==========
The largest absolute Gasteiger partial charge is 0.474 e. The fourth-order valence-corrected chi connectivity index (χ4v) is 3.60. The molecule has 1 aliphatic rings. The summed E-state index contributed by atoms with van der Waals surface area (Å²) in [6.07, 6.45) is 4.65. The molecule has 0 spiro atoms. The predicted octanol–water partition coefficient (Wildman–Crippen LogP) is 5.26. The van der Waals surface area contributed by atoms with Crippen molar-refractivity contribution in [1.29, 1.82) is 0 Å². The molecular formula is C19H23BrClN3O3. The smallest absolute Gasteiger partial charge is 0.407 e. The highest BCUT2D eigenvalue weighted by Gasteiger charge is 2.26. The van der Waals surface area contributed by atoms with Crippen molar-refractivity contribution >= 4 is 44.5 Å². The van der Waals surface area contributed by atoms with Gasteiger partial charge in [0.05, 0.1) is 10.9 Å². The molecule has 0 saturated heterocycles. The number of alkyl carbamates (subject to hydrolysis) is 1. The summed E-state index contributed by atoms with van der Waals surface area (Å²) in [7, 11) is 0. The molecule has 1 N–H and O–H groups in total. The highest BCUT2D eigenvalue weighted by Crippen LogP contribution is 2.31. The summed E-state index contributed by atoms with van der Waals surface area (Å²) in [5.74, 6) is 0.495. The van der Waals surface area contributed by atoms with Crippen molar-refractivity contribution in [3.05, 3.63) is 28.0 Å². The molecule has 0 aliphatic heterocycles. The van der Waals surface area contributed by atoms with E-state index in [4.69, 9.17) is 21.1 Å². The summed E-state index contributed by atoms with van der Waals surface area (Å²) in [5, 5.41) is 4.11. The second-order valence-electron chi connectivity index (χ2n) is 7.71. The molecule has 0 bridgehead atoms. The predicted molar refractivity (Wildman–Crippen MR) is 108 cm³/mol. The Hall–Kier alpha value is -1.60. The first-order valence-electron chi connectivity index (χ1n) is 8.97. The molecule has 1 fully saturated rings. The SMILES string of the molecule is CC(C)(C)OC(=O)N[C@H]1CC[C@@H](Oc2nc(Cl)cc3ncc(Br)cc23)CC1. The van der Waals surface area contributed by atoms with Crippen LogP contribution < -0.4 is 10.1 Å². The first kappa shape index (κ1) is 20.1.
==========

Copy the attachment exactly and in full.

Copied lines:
The largest absolute Gasteiger partial charge is 0.474 e. The fourth-order valence-corrected chi connectivity index (χ4v) is 3.60. The molecule has 1 aliphatic rings. The summed E-state index contributed by atoms with van der Waals surface area (Å²) in [6.07, 6.45) is 4.65. The molecule has 0 spiro atoms. The predicted octanol–water partition coefficient (Wildman–Crippen LogP) is 5.26. The van der Waals surface area contributed by atoms with Crippen molar-refractivity contribution in [1.29, 1.82) is 0 Å². The molecular formula is C19H23BrClN3O3. The smallest absolute Gasteiger partial charge is 0.407 e. The highest BCUT2D eigenvalue weighted by Gasteiger charge is 2.26. The van der Waals surface area contributed by atoms with Crippen molar-refractivity contribution >= 4 is 44.5 Å². The van der Waals surface area contributed by atoms with Gasteiger partial charge in [0.05, 0.1) is 10.9 Å². The molecule has 0 saturated heterocycles. The number of alkyl carbamates (subject to hydrolysis) is 1. The summed E-state index contributed by atoms with van der Waals surface area (Å²) in [7, 11) is 0. The molecule has 1 N–H and O–H groups in total. The highest BCUT2D eigenvalue weighted by Crippen LogP contribution is 2.31. The summed E-state index contributed by atoms with van der Waals surface area (Å²) in [5.74, 6) is 0.495. The van der Waals surface area contributed by atoms with Crippen molar-refractivity contribution in [3.05, 3.63) is 28.0 Å². The molecule has 0 aliphatic heterocycles. The van der Waals surface area contributed by atoms with E-state index in [4.69, 9.17) is 21.1 Å². The summed E-state index contributed by atoms with van der Waals surface area (Å²) in [5, 5.41) is 4.11. The second-order valence-electron chi connectivity index (χ2n) is 7.71. The molecule has 0 bridgehead atoms. The predicted molar refractivity (Wildman–Crippen MR) is 108 cm³/mol. The Hall–Kier alpha value is -1.60. The first-order valence-electron chi connectivity index (χ1n) is 8.97. The molecule has 1 fully saturated rings. The SMILES string of the molecule is CC(C)(C)OC(=O)N[C@H]1CC[C@@H](Oc2nc(Cl)cc3ncc(Br)cc23)CC1. The van der Waals surface area contributed by atoms with Crippen LogP contribution < -0.4 is 10.1 Å². The first kappa shape index (κ1) is 20.1.